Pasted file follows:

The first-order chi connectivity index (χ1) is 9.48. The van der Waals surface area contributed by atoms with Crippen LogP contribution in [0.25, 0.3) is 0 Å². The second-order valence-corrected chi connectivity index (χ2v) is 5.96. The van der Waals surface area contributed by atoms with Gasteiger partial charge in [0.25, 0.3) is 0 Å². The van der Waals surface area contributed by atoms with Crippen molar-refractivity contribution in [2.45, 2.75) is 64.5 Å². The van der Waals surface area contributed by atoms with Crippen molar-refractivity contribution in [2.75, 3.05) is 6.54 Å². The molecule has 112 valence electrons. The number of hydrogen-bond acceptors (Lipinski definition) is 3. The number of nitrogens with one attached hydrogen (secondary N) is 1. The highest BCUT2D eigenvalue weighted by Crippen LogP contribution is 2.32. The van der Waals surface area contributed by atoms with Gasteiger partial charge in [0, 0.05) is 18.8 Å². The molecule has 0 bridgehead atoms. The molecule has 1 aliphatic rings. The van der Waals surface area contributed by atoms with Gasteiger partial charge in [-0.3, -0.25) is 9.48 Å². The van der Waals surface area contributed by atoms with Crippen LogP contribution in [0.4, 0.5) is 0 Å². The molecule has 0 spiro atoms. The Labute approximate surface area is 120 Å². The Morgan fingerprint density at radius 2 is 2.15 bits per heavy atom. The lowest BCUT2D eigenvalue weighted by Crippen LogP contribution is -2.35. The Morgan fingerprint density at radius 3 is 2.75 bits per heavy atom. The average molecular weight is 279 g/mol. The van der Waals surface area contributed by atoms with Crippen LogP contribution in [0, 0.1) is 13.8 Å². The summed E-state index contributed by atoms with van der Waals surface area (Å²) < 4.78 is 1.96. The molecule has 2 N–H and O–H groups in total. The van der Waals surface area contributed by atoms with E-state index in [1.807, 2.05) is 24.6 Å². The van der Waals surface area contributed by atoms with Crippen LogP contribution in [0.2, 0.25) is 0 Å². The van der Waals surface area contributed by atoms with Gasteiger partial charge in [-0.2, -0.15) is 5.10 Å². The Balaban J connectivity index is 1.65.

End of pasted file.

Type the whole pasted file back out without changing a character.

The first-order chi connectivity index (χ1) is 9.48. The van der Waals surface area contributed by atoms with Crippen LogP contribution in [0.25, 0.3) is 0 Å². The second-order valence-corrected chi connectivity index (χ2v) is 5.96. The van der Waals surface area contributed by atoms with Gasteiger partial charge in [0.25, 0.3) is 0 Å². The van der Waals surface area contributed by atoms with Crippen molar-refractivity contribution in [2.45, 2.75) is 64.5 Å². The van der Waals surface area contributed by atoms with Crippen molar-refractivity contribution in [2.75, 3.05) is 6.54 Å². The molecule has 112 valence electrons. The number of hydrogen-bond acceptors (Lipinski definition) is 3. The number of nitrogens with one attached hydrogen (secondary N) is 1. The highest BCUT2D eigenvalue weighted by Crippen LogP contribution is 2.32. The van der Waals surface area contributed by atoms with Gasteiger partial charge in [0, 0.05) is 18.8 Å². The molecule has 0 bridgehead atoms. The molecule has 1 aliphatic rings. The van der Waals surface area contributed by atoms with Gasteiger partial charge in [-0.3, -0.25) is 9.48 Å². The van der Waals surface area contributed by atoms with Crippen LogP contribution in [0.4, 0.5) is 0 Å². The molecule has 0 spiro atoms. The Labute approximate surface area is 120 Å². The Morgan fingerprint density at radius 2 is 2.15 bits per heavy atom. The lowest BCUT2D eigenvalue weighted by Crippen LogP contribution is -2.35. The Morgan fingerprint density at radius 3 is 2.75 bits per heavy atom. The average molecular weight is 279 g/mol. The van der Waals surface area contributed by atoms with Crippen LogP contribution in [0, 0.1) is 13.8 Å². The summed E-state index contributed by atoms with van der Waals surface area (Å²) < 4.78 is 1.96. The molecule has 2 N–H and O–H groups in total. The van der Waals surface area contributed by atoms with E-state index in [1.807, 2.05) is 24.6 Å². The van der Waals surface area contributed by atoms with Crippen LogP contribution in [0.2, 0.25) is 0 Å². The van der Waals surface area contributed by atoms with Gasteiger partial charge in [-0.2, -0.15) is 5.10 Å². The Balaban J connectivity index is 1.65.